American Heart Association

Watch out for heart failure in patients with arrhythmogenic right ventricular cardiomyopathy/dysplasia

Contributor: Chris Sobowale

Natural history is catching up when arrhythmogenic right ventricular cardiomyopathy/dysplasia (ARVC/D) patients develop heart failure.

ARVC/D is an inherited cardiomyopathy in which myocardium is replaced with fibro-fatty tissue.  This is followed by development of right ventricular dysfunction and ventricular arrhythmia.

Why are heart failure specialists seeing more patients with ARVC/D? The patients are living longer. Increased awareness allows timely diagnosis. ICD implantation prevents sudden cardiac death. As a result, ARVC/D patients eventually develop heart failure. Gilotra et al explores the increased prevalence of HF related to ARVC/D and characterizes the evolution to HF.

Sacubitril/Valsartan improves quality of life in patients with HFrEF

Contributor: Nicholas Hawkes

Quality not quantity. Why not both? It is established that sacubitril/valsartan is superior to enalapril (or dose-equivalent ACE-I) when it comes to mortality and morbidity in HFrEF. But what about quality of life (QoL)? Patients enrolled in PARADIGM-HF had increased quality of life when randomized to sacubitril/valsartan.

Progenitor cells are decreased in heart failure and specific to HF type

Contributor: Mat Bull

Do progenitor cells matter for patients with HF? First, what is a progenitor cell? A progenitor cell is a stem cell that has potential to differentiate into multiple different cell types. Progenitor cells are classified by cluster of differentiation surface markers, which act as receptors and ligands to their target tissue. CD34+ progenitor cells have been shown to play a role in vascular and myocardial regeneration and in this article are shown to be an important biomarker in heart failure.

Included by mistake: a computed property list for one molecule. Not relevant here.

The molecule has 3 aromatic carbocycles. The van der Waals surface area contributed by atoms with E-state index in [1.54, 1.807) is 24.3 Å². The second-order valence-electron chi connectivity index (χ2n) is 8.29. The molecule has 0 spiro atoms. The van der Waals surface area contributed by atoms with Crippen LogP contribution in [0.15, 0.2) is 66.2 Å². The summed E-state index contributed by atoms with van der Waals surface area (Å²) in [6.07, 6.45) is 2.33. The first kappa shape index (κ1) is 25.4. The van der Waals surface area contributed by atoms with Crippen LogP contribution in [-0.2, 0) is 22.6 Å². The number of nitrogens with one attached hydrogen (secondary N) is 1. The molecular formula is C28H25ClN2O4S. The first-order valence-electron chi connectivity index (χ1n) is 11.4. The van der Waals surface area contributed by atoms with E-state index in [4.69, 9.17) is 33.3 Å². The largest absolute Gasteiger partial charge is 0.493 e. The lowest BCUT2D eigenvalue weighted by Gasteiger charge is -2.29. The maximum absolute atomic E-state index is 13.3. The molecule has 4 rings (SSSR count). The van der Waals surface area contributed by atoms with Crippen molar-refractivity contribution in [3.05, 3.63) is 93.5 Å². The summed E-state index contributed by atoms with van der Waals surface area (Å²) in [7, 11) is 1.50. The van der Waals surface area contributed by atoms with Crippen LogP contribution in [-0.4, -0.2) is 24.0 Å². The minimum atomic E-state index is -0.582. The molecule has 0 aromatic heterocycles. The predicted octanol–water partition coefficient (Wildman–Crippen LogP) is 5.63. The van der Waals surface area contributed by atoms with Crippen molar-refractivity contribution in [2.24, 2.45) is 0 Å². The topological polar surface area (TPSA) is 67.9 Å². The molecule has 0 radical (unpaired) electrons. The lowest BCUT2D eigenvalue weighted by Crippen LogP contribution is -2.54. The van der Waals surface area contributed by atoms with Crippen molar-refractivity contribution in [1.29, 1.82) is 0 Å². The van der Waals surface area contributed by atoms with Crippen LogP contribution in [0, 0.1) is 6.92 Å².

Concentric left ventricular hypertrophy rarely leads to dilated cardiomyopathy

Contributor: Jennifer Huang

Does concentric left ventricular hypertrophy (LVH) progress to dilated cardiomyopathy (DCM)? It may not be as common as we previously thought and the transition may occur over decades.

1,386 participants of the Dallas Heart Study without baseline LV dilation were included. Ten percent of the participants had baseline LVH (7.2 g/mL0.67  for men and 5.8 g/mL0.67 for women). The study population had a mean age of 44 years, 57% women and 43% black patients. Of note, patients that developed cardiovascular disease during the study period (MI, CABG, PCI, stroke or HF) were not included in the final cohort of 1282. Baseline and follow up cardiac magnetic resonance imaging was performed a median of 7 years after baseline imaging.

The more the merrier? Dose of ACE-I/ARBs and outcomes in HFrEF

Contributor: Steven Stroud

It is reported that more is more for HFrEF patients and angiotensin converting enzyme inhibitor (ACE-I) and angiotensin receptor blocker (ARB) therapy. In a recent meta-analysis of six randomized trials*, higher doses of ACE-I/ARBs were associated with a reduction in all-cause mortality. Of note, when the ARB trial (HEAAL) was taken out of the analysis, higher dose ACE-I alone did not reach statistical significance.